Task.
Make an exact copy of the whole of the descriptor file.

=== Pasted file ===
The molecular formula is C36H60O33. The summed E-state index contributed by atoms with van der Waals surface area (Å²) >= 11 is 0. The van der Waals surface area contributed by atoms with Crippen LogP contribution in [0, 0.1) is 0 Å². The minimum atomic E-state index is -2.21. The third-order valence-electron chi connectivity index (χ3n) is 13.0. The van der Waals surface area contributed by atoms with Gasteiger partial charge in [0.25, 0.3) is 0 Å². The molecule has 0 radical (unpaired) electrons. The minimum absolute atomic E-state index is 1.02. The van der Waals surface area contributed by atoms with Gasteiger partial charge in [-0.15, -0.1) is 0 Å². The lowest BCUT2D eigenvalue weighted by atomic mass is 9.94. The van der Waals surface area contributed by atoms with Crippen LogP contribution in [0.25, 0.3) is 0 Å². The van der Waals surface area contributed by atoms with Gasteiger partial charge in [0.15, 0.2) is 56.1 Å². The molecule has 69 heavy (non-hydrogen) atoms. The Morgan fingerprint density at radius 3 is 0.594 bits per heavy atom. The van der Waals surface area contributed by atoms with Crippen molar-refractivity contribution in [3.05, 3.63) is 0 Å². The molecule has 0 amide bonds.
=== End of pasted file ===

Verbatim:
The molecular formula is C36H60O33. The summed E-state index contributed by atoms with van der Waals surface area (Å²) >= 11 is 0. The van der Waals surface area contributed by atoms with Crippen LogP contribution in [0, 0.1) is 0 Å². The minimum atomic E-state index is -2.21. The third-order valence-electron chi connectivity index (χ3n) is 13.0. The van der Waals surface area contributed by atoms with Gasteiger partial charge in [0.25, 0.3) is 0 Å². The molecule has 0 radical (unpaired) electrons. The minimum absolute atomic E-state index is 1.02. The van der Waals surface area contributed by atoms with Gasteiger partial charge in [-0.15, -0.1) is 0 Å². The lowest BCUT2D eigenvalue weighted by atomic mass is 9.94. The van der Waals surface area contributed by atoms with Crippen LogP contribution in [0.25, 0.3) is 0 Å². The van der Waals surface area contributed by atoms with Gasteiger partial charge in [0.15, 0.2) is 56.1 Å². The molecule has 69 heavy (non-hydrogen) atoms. The Morgan fingerprint density at radius 3 is 0.594 bits per heavy atom. The van der Waals surface area contributed by atoms with Crippen molar-refractivity contribution in [3.05, 3.63) is 0 Å². The molecule has 0 amide bonds.